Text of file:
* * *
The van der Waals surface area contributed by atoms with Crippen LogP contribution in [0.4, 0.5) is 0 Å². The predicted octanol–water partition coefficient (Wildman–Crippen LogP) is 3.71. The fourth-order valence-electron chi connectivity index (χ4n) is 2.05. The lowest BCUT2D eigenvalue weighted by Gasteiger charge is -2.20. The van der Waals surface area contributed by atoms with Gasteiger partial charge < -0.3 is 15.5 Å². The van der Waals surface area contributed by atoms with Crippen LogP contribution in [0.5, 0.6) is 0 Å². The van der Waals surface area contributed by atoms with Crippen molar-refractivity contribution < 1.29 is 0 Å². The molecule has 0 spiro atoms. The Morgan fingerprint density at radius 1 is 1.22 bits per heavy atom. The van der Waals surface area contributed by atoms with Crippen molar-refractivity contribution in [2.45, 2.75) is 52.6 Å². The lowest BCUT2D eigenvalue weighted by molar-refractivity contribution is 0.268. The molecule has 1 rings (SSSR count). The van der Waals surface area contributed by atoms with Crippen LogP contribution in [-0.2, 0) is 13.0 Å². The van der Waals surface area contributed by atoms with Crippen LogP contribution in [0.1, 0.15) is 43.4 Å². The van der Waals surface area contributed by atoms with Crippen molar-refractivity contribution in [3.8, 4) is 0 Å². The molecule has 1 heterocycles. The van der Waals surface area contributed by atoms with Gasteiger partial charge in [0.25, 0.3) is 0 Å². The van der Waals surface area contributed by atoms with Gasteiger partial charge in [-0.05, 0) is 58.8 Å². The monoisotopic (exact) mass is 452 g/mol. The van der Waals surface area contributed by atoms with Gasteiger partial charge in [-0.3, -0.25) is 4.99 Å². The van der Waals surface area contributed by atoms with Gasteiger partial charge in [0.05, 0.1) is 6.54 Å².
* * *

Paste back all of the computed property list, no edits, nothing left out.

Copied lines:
The van der Waals surface area contributed by atoms with Crippen LogP contribution in [0.4, 0.5) is 0 Å². The predicted octanol–water partition coefficient (Wildman–Crippen LogP) is 3.71. The fourth-order valence-electron chi connectivity index (χ4n) is 2.05. The lowest BCUT2D eigenvalue weighted by Gasteiger charge is -2.20. The van der Waals surface area contributed by atoms with Gasteiger partial charge < -0.3 is 15.5 Å². The van der Waals surface area contributed by atoms with Crippen LogP contribution in [0.5, 0.6) is 0 Å². The van der Waals surface area contributed by atoms with Crippen molar-refractivity contribution < 1.29 is 0 Å². The molecule has 0 spiro atoms. The Morgan fingerprint density at radius 1 is 1.22 bits per heavy atom. The van der Waals surface area contributed by atoms with Crippen molar-refractivity contribution in [2.45, 2.75) is 52.6 Å². The lowest BCUT2D eigenvalue weighted by molar-refractivity contribution is 0.268. The molecule has 1 rings (SSSR count). The van der Waals surface area contributed by atoms with Crippen LogP contribution in [-0.2, 0) is 13.0 Å². The van der Waals surface area contributed by atoms with Crippen LogP contribution in [0.1, 0.15) is 43.4 Å². The van der Waals surface area contributed by atoms with Crippen molar-refractivity contribution in [3.8, 4) is 0 Å². The molecule has 1 heterocycles. The van der Waals surface area contributed by atoms with Gasteiger partial charge in [0.25, 0.3) is 0 Å². The van der Waals surface area contributed by atoms with Gasteiger partial charge in [-0.05, 0) is 58.8 Å². The monoisotopic (exact) mass is 452 g/mol. The van der Waals surface area contributed by atoms with Gasteiger partial charge in [-0.3, -0.25) is 4.99 Å². The van der Waals surface area contributed by atoms with Gasteiger partial charge in [0.05, 0.1) is 6.54 Å².